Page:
Social Media & Seniors - The Rules Are Changing

steve olenski
Steve Olenski Sr Creative Content Strategist , Responsys

Posted on June 25th 2012

Social Media & Seniors - The Rules Are Changing

First off, let's get one thing out of the way right now: I abhor the term "Senior" in the context of someone over the age of 65. I realize it is a tried, true and accepted term but that doesn't mean I have to like it.

A senior is someone in their last year of high school or college, or someone who has achieved a senior status i.e. Senior Copywriter, etc., but not someone who just happens to be of a certain age. Image

Anyway, I wanted to share some interesting findings courtesy of the Pew Internet & American Life Project:

  • One in three online seniors uses social networking sites like Facebook and LinkedIn
  • From April 2009 to May 2011, social networking site use among internet users ages 65 and older grew 150%, from 13% in 2009 to 33% in 2011 
  • Half of adults ages 65 and older are online

These are all very telling numbers for sure. 

If this age group, 65+ is in your target demo it may be time to revisit your strategy for if you're not including an online/social/digital aspect to your overall strategy you could very well be missing a wealth of opportnities.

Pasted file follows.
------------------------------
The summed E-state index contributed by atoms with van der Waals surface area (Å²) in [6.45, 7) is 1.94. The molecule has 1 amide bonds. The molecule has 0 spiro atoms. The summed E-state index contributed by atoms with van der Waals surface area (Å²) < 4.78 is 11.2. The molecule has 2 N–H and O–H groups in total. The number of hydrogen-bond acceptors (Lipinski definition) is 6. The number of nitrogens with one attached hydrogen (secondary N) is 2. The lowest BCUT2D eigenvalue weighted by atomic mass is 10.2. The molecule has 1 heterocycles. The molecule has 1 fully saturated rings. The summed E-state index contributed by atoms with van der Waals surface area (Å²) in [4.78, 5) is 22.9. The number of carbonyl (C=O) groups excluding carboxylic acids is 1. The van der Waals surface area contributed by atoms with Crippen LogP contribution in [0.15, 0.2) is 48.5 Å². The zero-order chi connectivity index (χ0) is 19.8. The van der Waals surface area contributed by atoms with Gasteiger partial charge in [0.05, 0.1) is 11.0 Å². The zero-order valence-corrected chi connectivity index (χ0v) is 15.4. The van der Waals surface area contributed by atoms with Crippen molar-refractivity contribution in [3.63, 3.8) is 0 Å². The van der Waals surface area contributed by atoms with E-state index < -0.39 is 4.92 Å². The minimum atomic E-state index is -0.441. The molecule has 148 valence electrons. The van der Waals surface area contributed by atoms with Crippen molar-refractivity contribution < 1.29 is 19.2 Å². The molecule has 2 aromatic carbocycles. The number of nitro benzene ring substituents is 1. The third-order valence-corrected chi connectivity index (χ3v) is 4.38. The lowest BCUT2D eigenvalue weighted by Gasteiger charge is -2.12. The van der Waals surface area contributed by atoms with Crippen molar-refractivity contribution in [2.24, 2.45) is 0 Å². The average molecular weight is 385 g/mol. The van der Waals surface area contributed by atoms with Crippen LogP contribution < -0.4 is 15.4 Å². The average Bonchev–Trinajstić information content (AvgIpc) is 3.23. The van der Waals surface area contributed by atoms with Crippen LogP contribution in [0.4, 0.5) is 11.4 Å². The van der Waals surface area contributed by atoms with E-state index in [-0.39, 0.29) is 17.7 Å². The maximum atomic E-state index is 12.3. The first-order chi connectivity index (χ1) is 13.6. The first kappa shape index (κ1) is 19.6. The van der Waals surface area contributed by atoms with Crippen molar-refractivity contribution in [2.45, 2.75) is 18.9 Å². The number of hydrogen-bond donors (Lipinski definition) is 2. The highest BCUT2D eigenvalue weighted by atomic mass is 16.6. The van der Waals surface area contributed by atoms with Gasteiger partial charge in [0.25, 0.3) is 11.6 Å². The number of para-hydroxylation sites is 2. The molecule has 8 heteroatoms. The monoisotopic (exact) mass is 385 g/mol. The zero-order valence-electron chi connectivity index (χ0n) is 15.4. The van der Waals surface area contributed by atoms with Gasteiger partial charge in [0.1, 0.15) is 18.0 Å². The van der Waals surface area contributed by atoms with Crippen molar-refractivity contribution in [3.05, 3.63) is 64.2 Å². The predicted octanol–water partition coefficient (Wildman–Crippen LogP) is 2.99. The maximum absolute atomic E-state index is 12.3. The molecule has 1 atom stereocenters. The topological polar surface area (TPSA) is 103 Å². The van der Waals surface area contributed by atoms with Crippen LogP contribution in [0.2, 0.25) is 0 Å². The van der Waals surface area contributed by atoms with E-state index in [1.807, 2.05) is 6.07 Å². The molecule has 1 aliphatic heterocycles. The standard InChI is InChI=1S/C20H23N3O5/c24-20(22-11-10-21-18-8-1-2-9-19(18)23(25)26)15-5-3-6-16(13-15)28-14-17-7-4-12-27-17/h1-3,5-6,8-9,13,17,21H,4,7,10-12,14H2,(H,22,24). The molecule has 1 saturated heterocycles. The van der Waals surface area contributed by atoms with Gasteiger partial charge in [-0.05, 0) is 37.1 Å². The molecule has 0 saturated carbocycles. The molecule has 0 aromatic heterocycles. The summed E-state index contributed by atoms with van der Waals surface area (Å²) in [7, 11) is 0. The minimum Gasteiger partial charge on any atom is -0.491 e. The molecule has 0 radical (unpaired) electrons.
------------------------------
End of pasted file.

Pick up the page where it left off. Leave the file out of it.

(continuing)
Lower the "Boom"

Now before you start running off at the mouth with "But Steve, unless you're selling medicare health insurance, funeral plots or Efferdent, why would anyone have 65+ in their target demo?" I have two things to say.

1. You're an idiot.

2. You're a huge idiot. 

In case you haven't noticed people are living a lot longer than they used to and while this doesn't necessarily translate into more disposable income as someone gets older, it does mean you should at the very least consider the fact that more and more 65+ folks are online and using social media just like a lot of others who are younger. 

The other factor in all of this are the Baby Boomers. 

Last year the first of the Boomers turned 65 and given what we know about Boomers and how much net worth they have - they control 70% of the total net worth of American households – $7 trillion of wealth, it's probably a good idea for marketers and advertisers to look at those in the 65, 66 demo a little different - let alone ALL those in the 65+ group.

So, to recap... you have more and more 65+ people in general using social media and going online than ever before plus you have the initial influx of Baby Boomers who are surely going to be even more active online and socially then those slightly older. 

If you're a marketer or advertiser, are you targeting 65+?

Are you targeting Baby Boomers?

Will any of the above info change the way you look at your marketing and advertising strategies?

Named one of the Top 100 Influencers In Social Media (#41) by Social Technology Review, Steve Olenski is a freelance writer/blogger currently looking for full-time work. He has worked on some of the biggest brands in the world and has over 20 years experience in advertising and marketing. He lives in Philly and can be reached via email,TwitterLinkedIn or his website.

steve olenski

Steve Olenski

Sr Creative Content Strategist , Responsys